Cost per view (CPV) is a bidding method where you pay for each view of your YouTube ad. Generally, the cost is between 10 and 30 cents per view. You indicate your maximum per-view bid and your maximum daily budget.
CPV is only available when you run TrueView video ads.
Note: The advantage with TrueView is that you are only charged if the viewer watches the whole ad or clicks on it. According to Google, this format is preferred by 80% of viewers.
You can also set a maximum CPV (mCPV) bid for your video ads when you create your ad group. ”Maximum” means what you’ll pay for a view will be equal to or below your bid, depending on other advertisers’ bids.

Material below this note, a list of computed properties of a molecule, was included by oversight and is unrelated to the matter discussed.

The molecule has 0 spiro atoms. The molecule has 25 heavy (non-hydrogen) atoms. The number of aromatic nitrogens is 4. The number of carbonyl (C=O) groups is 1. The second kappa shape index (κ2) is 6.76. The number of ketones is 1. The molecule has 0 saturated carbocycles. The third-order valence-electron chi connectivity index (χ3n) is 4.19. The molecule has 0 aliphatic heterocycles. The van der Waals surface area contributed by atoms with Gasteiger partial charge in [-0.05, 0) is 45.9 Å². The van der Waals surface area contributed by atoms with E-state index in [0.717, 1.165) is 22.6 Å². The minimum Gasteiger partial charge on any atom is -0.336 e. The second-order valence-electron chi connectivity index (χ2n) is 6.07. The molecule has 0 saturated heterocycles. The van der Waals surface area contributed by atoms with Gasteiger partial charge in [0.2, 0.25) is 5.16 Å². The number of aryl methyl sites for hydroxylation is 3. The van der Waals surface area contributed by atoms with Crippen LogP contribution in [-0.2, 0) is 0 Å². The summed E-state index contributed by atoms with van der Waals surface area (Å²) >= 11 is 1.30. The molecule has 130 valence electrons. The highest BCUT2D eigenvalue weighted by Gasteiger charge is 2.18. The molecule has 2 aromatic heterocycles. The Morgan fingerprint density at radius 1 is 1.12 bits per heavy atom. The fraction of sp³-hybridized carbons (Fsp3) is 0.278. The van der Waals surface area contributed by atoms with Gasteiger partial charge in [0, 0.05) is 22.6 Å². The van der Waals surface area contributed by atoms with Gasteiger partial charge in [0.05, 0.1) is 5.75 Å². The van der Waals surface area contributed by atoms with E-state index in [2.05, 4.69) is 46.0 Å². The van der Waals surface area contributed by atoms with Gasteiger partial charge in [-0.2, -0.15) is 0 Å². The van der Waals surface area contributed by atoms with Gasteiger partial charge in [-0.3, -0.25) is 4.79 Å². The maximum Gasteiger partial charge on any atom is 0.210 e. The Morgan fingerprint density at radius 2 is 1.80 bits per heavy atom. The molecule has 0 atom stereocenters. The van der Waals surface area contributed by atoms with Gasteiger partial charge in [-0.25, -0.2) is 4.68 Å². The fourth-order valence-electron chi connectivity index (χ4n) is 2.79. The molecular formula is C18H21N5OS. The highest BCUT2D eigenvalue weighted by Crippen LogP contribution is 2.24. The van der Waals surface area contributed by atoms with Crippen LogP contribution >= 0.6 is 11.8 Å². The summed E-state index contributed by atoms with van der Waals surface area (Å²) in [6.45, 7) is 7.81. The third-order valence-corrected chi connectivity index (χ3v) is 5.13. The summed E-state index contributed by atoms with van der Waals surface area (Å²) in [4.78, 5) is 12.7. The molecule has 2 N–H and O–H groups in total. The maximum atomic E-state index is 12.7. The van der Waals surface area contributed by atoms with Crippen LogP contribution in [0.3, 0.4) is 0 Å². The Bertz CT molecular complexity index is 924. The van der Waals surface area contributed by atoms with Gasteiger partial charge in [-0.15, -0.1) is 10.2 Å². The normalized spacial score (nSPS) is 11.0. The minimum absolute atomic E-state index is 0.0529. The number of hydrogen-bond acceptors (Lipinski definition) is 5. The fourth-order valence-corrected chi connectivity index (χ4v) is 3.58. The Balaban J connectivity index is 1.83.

mCPV bidding applies to:
- Skippable TrueView ads
- Discovery ads
Cost per 1000 impressions (CPM) is a bidding method where you pay per one thousand impressions on the Google Display Network or YouTube. Trouble is, not every ad that’s served will be viewed.
tCPM (target cost per thousand impressions) is a bidding strategy where you set how much, on average, you’re willing to pay every thousand times your ad is shown. This amount is your target CPM. Google Ads then tries to keep your campaign’s average CPM equal to or lower than the tCPM you set.
tCPM bidding applies to:
- Unskippable ads
- Bumper ads
- Ad sequence types
Viewable CPM (vCPM) bidding ensures that you only pay when your ads can be seen. Existing CPM bids are converted to vCPM automatically, but it’s best to update your bids since viewable impressions can be more valuable.
Your strategy is your guide when deciding on your bidding strategy. Sometimes your goal is to get clicks. Other times, your goal is to be seen.